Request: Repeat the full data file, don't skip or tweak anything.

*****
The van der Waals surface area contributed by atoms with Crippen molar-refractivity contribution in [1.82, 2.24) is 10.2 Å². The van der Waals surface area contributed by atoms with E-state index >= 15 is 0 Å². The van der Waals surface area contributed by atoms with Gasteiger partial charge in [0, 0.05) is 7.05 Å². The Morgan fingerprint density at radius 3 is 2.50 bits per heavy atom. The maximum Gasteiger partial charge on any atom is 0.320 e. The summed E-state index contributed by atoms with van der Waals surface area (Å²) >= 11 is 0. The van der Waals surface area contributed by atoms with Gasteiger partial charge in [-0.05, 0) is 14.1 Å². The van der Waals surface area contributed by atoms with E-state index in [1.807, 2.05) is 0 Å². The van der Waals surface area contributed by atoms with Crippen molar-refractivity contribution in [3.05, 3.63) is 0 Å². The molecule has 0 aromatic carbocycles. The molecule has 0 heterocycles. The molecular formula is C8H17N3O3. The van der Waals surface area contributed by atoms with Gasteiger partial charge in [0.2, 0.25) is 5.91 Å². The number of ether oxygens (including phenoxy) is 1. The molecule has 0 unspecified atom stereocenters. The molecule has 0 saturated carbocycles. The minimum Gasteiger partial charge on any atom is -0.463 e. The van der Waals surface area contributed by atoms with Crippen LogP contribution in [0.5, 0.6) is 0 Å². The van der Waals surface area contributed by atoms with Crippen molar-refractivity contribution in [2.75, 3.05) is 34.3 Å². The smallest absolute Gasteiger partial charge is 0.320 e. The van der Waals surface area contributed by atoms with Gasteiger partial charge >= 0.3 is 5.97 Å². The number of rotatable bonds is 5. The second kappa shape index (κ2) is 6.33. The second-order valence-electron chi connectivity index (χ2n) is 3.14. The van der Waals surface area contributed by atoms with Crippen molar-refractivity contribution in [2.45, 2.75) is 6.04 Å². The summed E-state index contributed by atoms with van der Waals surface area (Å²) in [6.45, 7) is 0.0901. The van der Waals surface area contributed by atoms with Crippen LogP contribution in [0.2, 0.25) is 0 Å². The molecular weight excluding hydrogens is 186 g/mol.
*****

The van der Waals surface area contributed by atoms with Crippen molar-refractivity contribution in [1.82, 2.24) is 10.2 Å². The van der Waals surface area contributed by atoms with E-state index >= 15 is 0 Å². The van der Waals surface area contributed by atoms with Gasteiger partial charge in [0, 0.05) is 7.05 Å². The Morgan fingerprint density at radius 3 is 2.50 bits per heavy atom. The maximum Gasteiger partial charge on any atom is 0.320 e. The summed E-state index contributed by atoms with van der Waals surface area (Å²) >= 11 is 0. The van der Waals surface area contributed by atoms with Gasteiger partial charge in [-0.05, 0) is 14.1 Å². The van der Waals surface area contributed by atoms with E-state index in [1.807, 2.05) is 0 Å². The van der Waals surface area contributed by atoms with Crippen molar-refractivity contribution in [3.05, 3.63) is 0 Å². The molecule has 0 aromatic carbocycles. The molecule has 0 heterocycles. The molecular formula is C8H17N3O3. The van der Waals surface area contributed by atoms with Gasteiger partial charge in [0.2, 0.25) is 5.91 Å². The number of ether oxygens (including phenoxy) is 1. The molecule has 0 unspecified atom stereocenters. The molecule has 0 saturated carbocycles. The minimum Gasteiger partial charge on any atom is -0.463 e. The van der Waals surface area contributed by atoms with Crippen LogP contribution in [0.5, 0.6) is 0 Å². The van der Waals surface area contributed by atoms with Crippen molar-refractivity contribution in [2.75, 3.05) is 34.3 Å². The smallest absolute Gasteiger partial charge is 0.320 e. The van der Waals surface area contributed by atoms with Gasteiger partial charge >= 0.3 is 5.97 Å². The number of rotatable bonds is 5. The second kappa shape index (κ2) is 6.33. The second-order valence-electron chi connectivity index (χ2n) is 3.14. The van der Waals surface area contributed by atoms with Crippen molar-refractivity contribution in [2.45, 2.75) is 6.04 Å². The summed E-state index contributed by atoms with van der Waals surface area (Å²) in [6.45, 7) is 0.0901. The van der Waals surface area contributed by atoms with Crippen LogP contribution in [0.2, 0.25) is 0 Å². The molecular weight excluding hydrogens is 186 g/mol.